Once the mixture is thoroughly pulverized, add the refined coconut oil, which should be in its solid state, and pulse only until well combined, about 30 seconds. Friction from excessive processing at this stage can liquify the oil, making the mix wet enough to stick to the bowl and blade. This won't affect the brownies in any way, but it's an annoying problem that's easy to avoid with a little attention to detail.
Should you decide that you don't want to give your future self the gift of brownie mix, you can go ahead and pour all the liquid ingredients through the chute to form a glossy batter, then skip to the baking stage.
But, of course, the real magic happens when you pause the process and stash the powdery dry brownie mix on the shelf, where, at cool room temperature, it will keep until the date stamped on the package of coconut oil (typically about a year from the date of purchase).
Do make sure not to stick it on the shelf above your stove. At temperatures above 75°F, the coconut oil will begin to melt, making the mix wet, lumpy, and difficult to use. Below 65°F, the coconut oil will harden enough to make hydrating the mix more difficult. Neither scenario will affect the mix's overall shelf life, but they will change its behavior in ways no recipe can comprehensively account for (this is true of any recipe based on solid fats like coconut oil and butter). So make an effort to store the mix somewhere around 70°F (21°C), give or take, or else be aware that you're venturing off the map.
Otherwise, when the next brownie craving strikes, all you need to do is preheat the oven to 350°F, shake the dry mix into a bowl, and scale out the water, eggs, and vanilla.
Water may sound like a janky addition to a homemade mix, but what the brownies need at this stage is hydration, not flavor. Thanks to the malted milk powder, the mix already has plenty of lactose, so a double dose will only mute its chocolaty-ness. Meanwhile, it has plenty of fat from a trifecta of coconut oil, cocoa butter, and chocolate, so the added richness of whole milk isn't needed; besides, too much fat will have a tenderizing effect, reducing the brownies' wonderful chewiness.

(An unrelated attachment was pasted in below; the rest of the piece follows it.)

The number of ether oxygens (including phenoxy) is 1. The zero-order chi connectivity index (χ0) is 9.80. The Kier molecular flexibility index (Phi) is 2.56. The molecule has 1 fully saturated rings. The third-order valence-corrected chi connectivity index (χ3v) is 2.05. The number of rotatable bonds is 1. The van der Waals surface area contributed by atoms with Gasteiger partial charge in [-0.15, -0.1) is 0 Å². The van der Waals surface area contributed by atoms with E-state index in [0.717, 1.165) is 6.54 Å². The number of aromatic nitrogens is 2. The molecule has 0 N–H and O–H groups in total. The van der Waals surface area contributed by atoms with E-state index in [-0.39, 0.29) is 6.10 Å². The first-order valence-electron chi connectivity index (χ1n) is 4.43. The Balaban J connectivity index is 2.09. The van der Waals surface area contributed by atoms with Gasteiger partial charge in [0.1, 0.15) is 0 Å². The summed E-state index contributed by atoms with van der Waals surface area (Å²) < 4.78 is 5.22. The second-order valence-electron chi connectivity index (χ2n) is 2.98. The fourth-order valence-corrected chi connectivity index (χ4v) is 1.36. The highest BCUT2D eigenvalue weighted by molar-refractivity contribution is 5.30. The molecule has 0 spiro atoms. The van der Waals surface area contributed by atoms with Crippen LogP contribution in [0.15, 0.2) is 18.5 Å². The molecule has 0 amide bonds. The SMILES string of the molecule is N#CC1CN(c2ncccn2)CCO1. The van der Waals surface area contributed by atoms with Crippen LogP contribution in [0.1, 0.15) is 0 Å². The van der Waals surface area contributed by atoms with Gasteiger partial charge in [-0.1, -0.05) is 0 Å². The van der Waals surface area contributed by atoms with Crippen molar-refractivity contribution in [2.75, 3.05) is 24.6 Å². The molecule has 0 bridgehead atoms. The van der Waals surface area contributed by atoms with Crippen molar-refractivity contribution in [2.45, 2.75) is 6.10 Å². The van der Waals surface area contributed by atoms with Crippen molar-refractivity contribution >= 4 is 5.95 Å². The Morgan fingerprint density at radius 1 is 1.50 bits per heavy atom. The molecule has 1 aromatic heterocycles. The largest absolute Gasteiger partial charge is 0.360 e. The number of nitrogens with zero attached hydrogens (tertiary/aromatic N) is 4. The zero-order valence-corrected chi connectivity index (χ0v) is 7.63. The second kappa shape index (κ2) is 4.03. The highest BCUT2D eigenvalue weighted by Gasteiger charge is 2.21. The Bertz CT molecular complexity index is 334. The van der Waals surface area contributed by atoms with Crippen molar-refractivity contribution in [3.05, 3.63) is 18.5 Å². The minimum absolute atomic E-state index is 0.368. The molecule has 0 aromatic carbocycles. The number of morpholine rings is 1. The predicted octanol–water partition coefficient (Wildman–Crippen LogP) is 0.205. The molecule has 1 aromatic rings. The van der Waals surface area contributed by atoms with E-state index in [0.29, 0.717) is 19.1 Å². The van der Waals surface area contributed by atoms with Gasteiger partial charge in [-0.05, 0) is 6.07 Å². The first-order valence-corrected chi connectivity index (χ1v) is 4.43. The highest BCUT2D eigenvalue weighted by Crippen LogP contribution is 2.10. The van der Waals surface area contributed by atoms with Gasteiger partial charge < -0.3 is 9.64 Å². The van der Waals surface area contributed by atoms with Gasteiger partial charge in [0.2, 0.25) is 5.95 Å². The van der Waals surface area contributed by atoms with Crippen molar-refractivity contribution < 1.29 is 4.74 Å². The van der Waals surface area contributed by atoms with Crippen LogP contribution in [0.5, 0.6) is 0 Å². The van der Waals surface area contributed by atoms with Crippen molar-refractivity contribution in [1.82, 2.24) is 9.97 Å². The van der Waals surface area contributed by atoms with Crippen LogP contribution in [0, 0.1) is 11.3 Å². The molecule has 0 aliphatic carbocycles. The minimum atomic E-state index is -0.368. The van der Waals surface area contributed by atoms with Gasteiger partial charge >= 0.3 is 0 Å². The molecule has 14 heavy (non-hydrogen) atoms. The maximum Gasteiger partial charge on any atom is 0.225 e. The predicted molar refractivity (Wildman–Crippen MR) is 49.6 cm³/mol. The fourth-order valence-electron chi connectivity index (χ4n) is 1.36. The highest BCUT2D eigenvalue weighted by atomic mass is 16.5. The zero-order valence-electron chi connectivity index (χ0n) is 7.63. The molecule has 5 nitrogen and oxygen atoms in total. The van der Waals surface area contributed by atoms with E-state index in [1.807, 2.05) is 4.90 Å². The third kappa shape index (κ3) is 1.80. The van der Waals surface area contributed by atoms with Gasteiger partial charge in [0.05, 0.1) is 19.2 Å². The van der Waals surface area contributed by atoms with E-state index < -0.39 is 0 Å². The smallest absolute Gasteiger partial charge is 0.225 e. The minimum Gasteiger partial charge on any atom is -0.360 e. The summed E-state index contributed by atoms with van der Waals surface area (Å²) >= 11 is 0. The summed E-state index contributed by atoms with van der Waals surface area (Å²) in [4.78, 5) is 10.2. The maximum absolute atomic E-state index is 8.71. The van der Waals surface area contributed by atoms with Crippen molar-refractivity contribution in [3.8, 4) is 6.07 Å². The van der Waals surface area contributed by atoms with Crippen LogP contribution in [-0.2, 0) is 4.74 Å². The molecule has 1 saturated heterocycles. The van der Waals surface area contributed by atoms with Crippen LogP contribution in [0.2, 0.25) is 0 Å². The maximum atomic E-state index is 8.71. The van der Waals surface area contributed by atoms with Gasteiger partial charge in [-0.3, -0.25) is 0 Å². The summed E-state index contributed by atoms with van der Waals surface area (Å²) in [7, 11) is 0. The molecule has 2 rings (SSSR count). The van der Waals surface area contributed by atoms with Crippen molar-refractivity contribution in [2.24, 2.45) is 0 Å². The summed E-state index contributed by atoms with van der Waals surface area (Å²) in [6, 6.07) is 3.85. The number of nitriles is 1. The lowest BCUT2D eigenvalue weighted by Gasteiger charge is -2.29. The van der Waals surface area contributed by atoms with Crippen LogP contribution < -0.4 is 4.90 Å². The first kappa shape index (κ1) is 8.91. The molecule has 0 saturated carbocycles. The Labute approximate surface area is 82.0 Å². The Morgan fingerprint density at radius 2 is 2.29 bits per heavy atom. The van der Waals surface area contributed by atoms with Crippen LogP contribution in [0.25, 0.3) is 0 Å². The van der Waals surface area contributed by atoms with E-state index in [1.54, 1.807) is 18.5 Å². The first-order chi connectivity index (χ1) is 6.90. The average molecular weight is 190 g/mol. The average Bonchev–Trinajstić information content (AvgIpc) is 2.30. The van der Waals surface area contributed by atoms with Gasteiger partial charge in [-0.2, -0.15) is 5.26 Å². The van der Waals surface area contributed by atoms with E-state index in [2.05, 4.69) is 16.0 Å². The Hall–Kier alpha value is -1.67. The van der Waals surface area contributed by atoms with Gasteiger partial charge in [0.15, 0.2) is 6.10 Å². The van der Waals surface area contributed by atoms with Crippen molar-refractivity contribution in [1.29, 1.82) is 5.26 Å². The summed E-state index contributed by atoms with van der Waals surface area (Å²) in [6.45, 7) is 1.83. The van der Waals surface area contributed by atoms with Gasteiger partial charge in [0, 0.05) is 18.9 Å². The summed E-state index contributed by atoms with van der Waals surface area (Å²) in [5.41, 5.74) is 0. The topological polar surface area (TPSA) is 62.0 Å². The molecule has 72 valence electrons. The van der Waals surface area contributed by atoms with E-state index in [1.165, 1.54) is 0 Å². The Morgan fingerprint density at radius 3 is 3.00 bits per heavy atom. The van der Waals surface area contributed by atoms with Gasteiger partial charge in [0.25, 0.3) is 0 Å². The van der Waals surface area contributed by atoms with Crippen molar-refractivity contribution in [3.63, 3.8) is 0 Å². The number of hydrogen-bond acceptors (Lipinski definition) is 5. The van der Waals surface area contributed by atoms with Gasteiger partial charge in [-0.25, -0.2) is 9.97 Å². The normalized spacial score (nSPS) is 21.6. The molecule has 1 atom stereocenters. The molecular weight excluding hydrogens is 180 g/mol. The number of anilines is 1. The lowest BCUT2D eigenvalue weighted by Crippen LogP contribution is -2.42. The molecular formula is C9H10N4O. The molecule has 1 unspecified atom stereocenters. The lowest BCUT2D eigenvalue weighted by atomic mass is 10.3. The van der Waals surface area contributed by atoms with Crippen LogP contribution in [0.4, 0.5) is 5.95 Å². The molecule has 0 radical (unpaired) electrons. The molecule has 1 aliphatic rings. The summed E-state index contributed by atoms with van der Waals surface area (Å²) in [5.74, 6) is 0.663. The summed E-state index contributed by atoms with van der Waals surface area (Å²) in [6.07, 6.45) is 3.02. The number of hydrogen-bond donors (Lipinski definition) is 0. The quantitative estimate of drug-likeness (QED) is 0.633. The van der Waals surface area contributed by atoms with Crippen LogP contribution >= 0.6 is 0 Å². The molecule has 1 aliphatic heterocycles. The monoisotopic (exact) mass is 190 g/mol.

That said, skim milk can be a welcome addition to the recipe if malted milk powder isn't available. The brownies will still lack the complexity of malt, but it's a reasonable adjustment in a pinch (and yet another victory for the unsung utility of skim milk).
Assembly involves nothing more than adding the liquid ingredients and stirring with a flexible spatula to combine. At first, the mix may seem too dry, but keep stirring and it will come together all on its own. Next, scrape into an eight-inch square aluminum pan (I like the super sharp corners of the Parrish Magic pans, but if you prefer anodized aluminum so the pan can be used for savory applications, Fat Daddios makes an excellent version, as well as one with a removable bottom).
Compared to a batter done from start to finish in a food processor, hand mixing produces comparatively thicker and lumpier results. The visual difference comes from the cold milk and eggs seizing the coconut oil, which a food processor can overcome through sheer horsepower. Either way, the results will be glossy topped brownies that puff as they bake, then crinkle as they cool.
If you don't have an eight-inch square aluminum pan, these brownies can also be baked in a two-quart glass, ceramic, or stoneware casserole dish without any negative effects, unlike my brown butter brownies, which have a richer formula that does best in a reflective metal pan. These brownies have a lighter formula that's a little more forgiving, so use what you've got!
However you go about it, mixing the batter in the food processor or by hand, baking in metal or ceramic, the results will be the same: super chewy fudge brownies with glossy, crinkled tops.
The entire recipe can be also be doubled—just store the mix in a gallon-sized zip-top bag and bake it off in a nine- by thirteen-inch anodized aluminum baking pan (since urgent brownie needs usually center around my own impulsive desires, this isn't a size I trust myself to keep on hand).
Compared to my brown butter brownies, these easy chocolate brownies have a similar depth, but a texture that's considerably more chewy—identical to that of a typical boxed brownie. It's also quite a bit less rich, making it more suitable as an afternoon snack that won't derail dinner. That same lightness makes these relatively lean brownies the perfect counterpoint to richer toppings, whether a scoop of vanilla ice cream, bananas sautéed in butter, toasted nuts, a generous drizzle of homemade caramel sauce, or all of the above.